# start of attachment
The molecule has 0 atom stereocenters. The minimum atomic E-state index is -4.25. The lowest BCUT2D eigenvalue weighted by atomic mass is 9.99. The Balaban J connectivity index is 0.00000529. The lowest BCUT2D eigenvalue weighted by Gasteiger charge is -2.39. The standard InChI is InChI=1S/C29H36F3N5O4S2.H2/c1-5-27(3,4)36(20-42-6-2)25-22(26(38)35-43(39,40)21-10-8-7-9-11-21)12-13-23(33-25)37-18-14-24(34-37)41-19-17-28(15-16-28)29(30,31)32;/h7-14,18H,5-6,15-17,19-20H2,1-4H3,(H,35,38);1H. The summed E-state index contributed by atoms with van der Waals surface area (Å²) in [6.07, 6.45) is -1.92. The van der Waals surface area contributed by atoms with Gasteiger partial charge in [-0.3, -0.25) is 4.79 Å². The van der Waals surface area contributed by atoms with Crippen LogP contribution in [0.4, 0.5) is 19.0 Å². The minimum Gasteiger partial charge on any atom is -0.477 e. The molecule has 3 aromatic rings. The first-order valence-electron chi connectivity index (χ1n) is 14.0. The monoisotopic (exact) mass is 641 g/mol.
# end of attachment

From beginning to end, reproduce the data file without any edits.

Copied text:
The molecule has 0 atom stereocenters. The minimum atomic E-state index is -4.25. The lowest BCUT2D eigenvalue weighted by atomic mass is 9.99. The Balaban J connectivity index is 0.00000529. The lowest BCUT2D eigenvalue weighted by Gasteiger charge is -2.39. The standard InChI is InChI=1S/C29H36F3N5O4S2.H2/c1-5-27(3,4)36(20-42-6-2)25-22(26(38)35-43(39,40)21-10-8-7-9-11-21)12-13-23(33-25)37-18-14-24(34-37)41-19-17-28(15-16-28)29(30,31)32;/h7-14,18H,5-6,15-17,19-20H2,1-4H3,(H,35,38);1H. The summed E-state index contributed by atoms with van der Waals surface area (Å²) in [6.07, 6.45) is -1.92. The van der Waals surface area contributed by atoms with Gasteiger partial charge in [-0.3, -0.25) is 4.79 Å². The van der Waals surface area contributed by atoms with Crippen LogP contribution in [0.4, 0.5) is 19.0 Å². The minimum Gasteiger partial charge on any atom is -0.477 e. The molecule has 3 aromatic rings. The first-order valence-electron chi connectivity index (χ1n) is 14.0. The monoisotopic (exact) mass is 641 g/mol.